TBA Announces 2013 YouTube Video Contest Winners

Annual contest challenged students to explore the importance of a fair and impartial judiciary

NASHVILLE, May 1, 2013 — Students challenged to produce videos on the importance of a fair and impartial judiciary are being honored today by the Tennessee Bar Association (TBA) as a part of the national Law Day celebration.

Middle and high school students from across Tennessee were challenged to produce three-minute videos exploring the role of the judiciary, with a focus on issues related to separation of powers and protection of individual rights. The 2013 theme, “The Least Dangerous Branch: The Importance of a Fair & Impartial Judiciary,” centered on Alexander Hamilton’s premise in Federalist Paper No. 78 that judiciary is “the least dangerous” branch of government because it “has no influence over either the sword or the purse.”
 
Students created videos addressing issues such as why it is important to have a judiciary that is independent of the legislative and executive branches, how this structure strengthens the doctrine of separation of powers and what happens when judges are not impartial.

All winners will receive cash awards. The first place winners in each age division also will be invited to attend the TBA’s Annual Meeting in Nashville on June 14 and have their winning videos shown to leaders of the state’s legal community.

Middle School Winners
Middle school winners are as follows:

First place goes to Alyssa Neuhoff of Signal Mountain. Both Neuhoff and her sponsor, Walden Home School, will receive a cash award of $500 for her video “There is No Liberty without a Fair and Impartial Judiciary.”

Second place goes to Ben Panak of Murfreesboro, who will receive a cash award of $300 for his video “Separation of Powers.”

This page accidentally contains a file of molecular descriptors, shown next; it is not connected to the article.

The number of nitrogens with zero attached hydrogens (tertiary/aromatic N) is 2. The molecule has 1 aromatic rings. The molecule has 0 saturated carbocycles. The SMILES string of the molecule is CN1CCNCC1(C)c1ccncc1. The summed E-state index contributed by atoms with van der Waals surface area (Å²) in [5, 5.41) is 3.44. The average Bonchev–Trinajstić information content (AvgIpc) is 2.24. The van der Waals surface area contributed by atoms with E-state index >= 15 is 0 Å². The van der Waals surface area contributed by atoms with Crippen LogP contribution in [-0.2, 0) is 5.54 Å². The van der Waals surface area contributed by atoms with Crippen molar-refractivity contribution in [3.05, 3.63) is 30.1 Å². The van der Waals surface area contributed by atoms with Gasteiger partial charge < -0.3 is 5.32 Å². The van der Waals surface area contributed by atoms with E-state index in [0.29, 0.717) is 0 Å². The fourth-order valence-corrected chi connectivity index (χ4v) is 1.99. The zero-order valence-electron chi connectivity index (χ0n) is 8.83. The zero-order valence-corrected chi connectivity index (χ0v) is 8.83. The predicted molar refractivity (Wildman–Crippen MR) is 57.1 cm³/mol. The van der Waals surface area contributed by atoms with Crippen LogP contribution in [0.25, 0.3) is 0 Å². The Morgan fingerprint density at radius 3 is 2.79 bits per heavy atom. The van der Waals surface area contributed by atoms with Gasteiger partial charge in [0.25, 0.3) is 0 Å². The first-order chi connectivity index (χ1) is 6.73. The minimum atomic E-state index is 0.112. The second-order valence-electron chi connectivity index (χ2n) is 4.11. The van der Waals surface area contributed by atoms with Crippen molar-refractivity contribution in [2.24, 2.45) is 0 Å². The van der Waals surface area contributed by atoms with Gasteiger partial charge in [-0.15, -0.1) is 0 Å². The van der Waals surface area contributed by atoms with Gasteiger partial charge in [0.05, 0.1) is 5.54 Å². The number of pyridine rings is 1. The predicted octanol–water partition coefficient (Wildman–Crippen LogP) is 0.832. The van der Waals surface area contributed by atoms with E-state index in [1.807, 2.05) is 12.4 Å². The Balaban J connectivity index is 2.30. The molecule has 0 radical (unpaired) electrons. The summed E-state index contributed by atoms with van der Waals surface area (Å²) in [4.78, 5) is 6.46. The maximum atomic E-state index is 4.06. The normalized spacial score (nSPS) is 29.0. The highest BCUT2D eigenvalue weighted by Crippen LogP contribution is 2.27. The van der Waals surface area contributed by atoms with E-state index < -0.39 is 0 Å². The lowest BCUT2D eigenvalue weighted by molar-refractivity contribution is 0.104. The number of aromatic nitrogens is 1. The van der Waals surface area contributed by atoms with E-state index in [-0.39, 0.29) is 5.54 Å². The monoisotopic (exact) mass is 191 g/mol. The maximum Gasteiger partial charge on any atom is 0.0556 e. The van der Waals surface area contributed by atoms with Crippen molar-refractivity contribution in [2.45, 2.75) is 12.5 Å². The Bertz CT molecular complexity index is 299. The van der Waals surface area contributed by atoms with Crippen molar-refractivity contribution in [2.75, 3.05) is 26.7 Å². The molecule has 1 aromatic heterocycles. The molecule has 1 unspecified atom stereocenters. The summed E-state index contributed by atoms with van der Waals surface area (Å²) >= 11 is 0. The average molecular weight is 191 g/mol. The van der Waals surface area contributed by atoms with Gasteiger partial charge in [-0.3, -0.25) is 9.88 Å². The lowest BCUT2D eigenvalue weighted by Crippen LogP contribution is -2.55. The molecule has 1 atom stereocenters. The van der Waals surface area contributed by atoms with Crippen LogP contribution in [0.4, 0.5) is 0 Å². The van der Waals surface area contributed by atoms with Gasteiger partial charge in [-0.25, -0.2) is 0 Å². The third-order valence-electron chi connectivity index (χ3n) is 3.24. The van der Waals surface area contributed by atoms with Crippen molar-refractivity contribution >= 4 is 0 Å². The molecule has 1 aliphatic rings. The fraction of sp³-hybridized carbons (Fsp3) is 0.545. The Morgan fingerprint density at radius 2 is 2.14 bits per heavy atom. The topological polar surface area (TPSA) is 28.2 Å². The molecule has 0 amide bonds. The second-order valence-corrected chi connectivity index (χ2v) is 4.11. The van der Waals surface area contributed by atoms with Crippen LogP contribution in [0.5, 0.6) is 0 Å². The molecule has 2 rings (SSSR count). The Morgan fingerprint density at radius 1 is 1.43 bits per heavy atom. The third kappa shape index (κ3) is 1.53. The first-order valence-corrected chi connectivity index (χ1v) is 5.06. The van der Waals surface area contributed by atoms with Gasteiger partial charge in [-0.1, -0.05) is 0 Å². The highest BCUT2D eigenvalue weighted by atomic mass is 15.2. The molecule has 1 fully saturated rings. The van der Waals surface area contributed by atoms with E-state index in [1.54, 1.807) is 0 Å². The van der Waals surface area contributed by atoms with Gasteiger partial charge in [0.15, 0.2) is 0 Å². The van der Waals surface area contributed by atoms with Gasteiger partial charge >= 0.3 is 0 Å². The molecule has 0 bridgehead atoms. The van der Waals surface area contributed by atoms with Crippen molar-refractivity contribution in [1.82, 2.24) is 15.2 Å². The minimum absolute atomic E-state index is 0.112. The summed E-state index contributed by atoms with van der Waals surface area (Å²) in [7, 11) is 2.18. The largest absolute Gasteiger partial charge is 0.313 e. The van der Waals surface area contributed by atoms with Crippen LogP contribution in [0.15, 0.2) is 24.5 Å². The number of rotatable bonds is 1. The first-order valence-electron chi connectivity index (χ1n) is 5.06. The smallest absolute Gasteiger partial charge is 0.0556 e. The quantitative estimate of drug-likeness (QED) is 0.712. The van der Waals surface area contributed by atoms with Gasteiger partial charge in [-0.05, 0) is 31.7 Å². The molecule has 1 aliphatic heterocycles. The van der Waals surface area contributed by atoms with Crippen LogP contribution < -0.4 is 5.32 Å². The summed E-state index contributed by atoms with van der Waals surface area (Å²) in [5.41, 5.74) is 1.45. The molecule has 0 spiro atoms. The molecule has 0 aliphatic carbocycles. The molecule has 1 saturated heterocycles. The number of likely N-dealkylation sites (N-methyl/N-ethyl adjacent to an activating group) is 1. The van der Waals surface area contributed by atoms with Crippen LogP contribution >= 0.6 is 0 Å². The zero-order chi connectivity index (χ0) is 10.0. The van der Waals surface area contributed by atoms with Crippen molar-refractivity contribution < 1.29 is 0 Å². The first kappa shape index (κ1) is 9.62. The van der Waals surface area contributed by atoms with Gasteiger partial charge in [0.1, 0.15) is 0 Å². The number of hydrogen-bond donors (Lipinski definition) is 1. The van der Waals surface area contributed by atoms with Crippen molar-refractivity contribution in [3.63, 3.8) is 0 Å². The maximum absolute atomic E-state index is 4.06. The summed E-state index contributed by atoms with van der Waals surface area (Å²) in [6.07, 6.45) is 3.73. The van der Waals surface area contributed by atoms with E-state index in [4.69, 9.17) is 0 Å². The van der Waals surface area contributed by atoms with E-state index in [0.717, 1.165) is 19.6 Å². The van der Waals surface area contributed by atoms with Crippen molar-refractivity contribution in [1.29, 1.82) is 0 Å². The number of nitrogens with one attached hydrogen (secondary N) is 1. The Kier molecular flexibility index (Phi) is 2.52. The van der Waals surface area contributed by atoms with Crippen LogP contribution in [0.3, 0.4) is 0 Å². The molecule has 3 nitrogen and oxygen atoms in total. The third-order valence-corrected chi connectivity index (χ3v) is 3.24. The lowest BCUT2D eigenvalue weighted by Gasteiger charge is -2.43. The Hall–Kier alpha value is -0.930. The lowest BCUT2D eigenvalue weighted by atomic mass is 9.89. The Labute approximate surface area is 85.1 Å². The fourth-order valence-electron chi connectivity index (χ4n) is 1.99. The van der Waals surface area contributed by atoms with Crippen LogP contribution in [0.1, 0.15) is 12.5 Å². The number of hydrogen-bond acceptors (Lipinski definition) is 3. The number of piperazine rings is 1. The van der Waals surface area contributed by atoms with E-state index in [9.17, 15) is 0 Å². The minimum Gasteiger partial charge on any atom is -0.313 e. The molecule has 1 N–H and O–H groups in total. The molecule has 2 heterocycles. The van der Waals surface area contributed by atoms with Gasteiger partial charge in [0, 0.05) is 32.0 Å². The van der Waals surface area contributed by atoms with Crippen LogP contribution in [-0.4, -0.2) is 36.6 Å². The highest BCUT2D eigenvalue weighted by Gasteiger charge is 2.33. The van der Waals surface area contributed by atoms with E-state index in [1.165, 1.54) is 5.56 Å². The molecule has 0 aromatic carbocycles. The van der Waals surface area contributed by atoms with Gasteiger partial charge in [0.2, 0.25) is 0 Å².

Third place goes to students from Melody Smith’s class at Algood Middle School in Cookeville. The group will share a cash award of $200 for their video “Wheel of Judges.”

High School Winners
High school winners are as follows:

First place goes to Jeff Carter from Memphis for his video “Hamilton and the Holocaust.” Carter was sponsored by White Station High School. Both he and the school will receive cash awards of $500.

Second place goes to Anna Whittemore of McMinnville, who was sponsored by Girl Scout Troop 2124. She will receive a cash award of $300 for her video “Three-Minute Debate: The Judicial System.”

Third place goes to Benjamin Borck of Lebanon, who was sponsored by Smith County Right to Life. He wins a cash award of $200 for his video “What the Law Is.”

Honorable mentions also were awarded to three other group entries from Algood Middle School in Cookeville, Hillwood High School in Nashville and the senior class of Riverside Christian Academy in Fayetteville.

ADDITIONAL INFORMATION

Video Links
All winning videos are available on the TBA YouTube page while all submitted videos can be viewed here.

Contest History
The YouTube Contest was created in 2010 to generate knowledge and interest in the law and the American judicial system among Tennessee students. It was the primary public service project of then-TBA President Sam Elliott, who made civics education a focus of his year in office. The first contest winners were named in 2011. The 2011 competition focused on Tennessee's unique history of law and liberty. The 2012 competition focused on the constitutional right of freedom of communication.

Law Day History
Law Day is celebrated every May 1 as a special day to mark the nation's commitment to the rule of law. Programs are held across the country to enhance the public's appreciation for the law, to foster a greater understanding of the American judicial system, and to provide an opportunity for attorneys to serve their local communities. Learn more about Law Day


The Tennessee Bar Association (TBA) is the largest professional association in Tennessee with more than 11,000 members. Founded in 1881, the TBA provides opportunities for continuing legal education, professional development and public service. The TBA’s dedication to serving the state’s legal community is evidenced by its membership roll, which represents the entire spectrum of legal practice: plaintiff and defense lawyers, corporate counsel, judges, prosecutors, public defenders, government lawyers and legal services attorneys.